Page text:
Although my weekly CD reviews are gone from the Montreal Gazette (I promise to start posting reviews here soon), I still occasionally write the Gazette's Album of the Week feature. This week's is my review of Jesse Winchester's new album, Love Filling Station (Appleseed).
Love Filling Station
****1/2 out of five
SPECIAL TO THE GAZETTE
For a little over a decade, beginning with his self-titled debut classic in 1970, longtime Montrealer Jesse Winchester released albums of new material at a relatively prolific rate; seven albums in 11 years, each chock filled with great songs. In the ‘80s, though, the pace slowed to a trickle. There was a new album in 1989, then a decade’s wait until 1999.
Another decade has passed. In the years since, Winchester has remarried and left Quebec – where he lived for almost four decades since arriving at Dorval Airport as a Vietnam War-era draft resistor – for small town Virginia. And, at last, we have a new Jesse Winchester studio album; nine finely-crafted original gems and three excellent covers.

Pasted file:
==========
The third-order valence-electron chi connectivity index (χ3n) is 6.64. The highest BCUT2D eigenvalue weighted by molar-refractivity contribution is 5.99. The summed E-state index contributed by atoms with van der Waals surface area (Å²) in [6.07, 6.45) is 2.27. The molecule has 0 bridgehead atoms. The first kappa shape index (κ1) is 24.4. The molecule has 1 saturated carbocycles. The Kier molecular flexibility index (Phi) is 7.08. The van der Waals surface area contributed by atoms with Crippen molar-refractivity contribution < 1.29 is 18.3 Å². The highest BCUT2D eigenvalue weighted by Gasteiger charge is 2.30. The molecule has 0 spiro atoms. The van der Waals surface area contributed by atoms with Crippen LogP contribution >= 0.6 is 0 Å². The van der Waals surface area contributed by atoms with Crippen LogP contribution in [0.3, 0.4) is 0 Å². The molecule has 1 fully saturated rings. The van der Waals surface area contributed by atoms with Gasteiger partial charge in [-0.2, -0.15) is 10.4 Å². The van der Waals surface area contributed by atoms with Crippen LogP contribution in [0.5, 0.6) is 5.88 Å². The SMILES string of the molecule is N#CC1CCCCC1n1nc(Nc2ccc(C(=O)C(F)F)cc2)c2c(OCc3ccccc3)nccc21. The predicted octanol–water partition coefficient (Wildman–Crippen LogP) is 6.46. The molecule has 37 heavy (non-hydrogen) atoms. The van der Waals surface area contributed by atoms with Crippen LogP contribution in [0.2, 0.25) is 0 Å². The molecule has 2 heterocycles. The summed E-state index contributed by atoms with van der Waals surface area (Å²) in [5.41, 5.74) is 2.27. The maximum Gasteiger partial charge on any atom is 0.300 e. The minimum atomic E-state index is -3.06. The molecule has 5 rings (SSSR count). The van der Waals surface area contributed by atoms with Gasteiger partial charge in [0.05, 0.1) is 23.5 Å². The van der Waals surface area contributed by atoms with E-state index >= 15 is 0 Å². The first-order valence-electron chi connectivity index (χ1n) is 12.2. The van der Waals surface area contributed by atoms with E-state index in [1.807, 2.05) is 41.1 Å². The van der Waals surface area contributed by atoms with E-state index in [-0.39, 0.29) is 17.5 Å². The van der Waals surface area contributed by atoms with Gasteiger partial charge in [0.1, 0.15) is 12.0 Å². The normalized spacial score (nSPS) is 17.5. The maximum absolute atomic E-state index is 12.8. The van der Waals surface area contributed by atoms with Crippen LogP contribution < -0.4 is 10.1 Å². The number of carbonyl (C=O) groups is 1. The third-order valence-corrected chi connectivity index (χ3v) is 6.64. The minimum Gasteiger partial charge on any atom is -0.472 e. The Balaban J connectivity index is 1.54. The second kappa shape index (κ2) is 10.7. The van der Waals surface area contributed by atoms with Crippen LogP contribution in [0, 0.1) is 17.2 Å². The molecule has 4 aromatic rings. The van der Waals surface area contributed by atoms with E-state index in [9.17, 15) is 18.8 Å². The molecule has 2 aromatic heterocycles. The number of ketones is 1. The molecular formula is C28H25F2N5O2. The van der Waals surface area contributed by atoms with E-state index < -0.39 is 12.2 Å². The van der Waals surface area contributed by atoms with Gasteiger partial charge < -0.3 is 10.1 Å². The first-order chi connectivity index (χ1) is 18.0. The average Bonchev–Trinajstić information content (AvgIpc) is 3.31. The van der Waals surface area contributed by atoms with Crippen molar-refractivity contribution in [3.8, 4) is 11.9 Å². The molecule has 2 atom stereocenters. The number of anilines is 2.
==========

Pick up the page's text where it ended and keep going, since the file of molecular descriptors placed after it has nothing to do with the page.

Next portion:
Winchester grew up in Memphis and his music has often blended Memphis R ‘n’ B traditions with country and folk influences. This album also has a very strong influence of early rock ‘n’ roll, particularly the ballad tradition of singers like Roy Orbison, a bit of jazz, and, perhaps in a nod to the sounds that waft through the Virginia countryside where he now lives, a hefty dose of bluegrass. Several of the core backup musicians, including guitarist Russ Barenberg, steel guitarist Jerry Douglas, fiddler Andy Leftwich and singer Claire Lynch have deep roots in bluegrass.
A couple of the songs, Bless Your Foolish Heart and Eulalie, both in country veins, first surfaced on Live from Mountain Stage, a live album put together from Winchester’s appearances on that American public radio program. Both seem fresh and new in these arrangements fleshed out by the fine studio band.
Another previously-heard tune is O What A Thrill, a ‘90s Winchester tune covered by the Mavericks. Winchester reclaims the song for himself with a gently rocking arrangement that highlights his haunting, liquid-like tenor voice. Others in that vein include Sham-A-Ling-Dong-Ding and a version of Stand By Me, the old Ben E. King hit that Winchester convincingly makes his own with his so-very-soulful singing and an arrangement highlighting Leftwich’s fiddling.
Other standouts include It’s A Shame About Him, an infectious country-swing tune that would have done Roger Miller proud, and the simply gorgeous I Turn To My Guitar which captures the feelings that have led to the creation of so much music by so many people over so many years.
The album ends with a terrific honky tonk duet that has Winchester trading lines with Lynch on Loose Talk, Carl Smith’s huge country hit from 1955.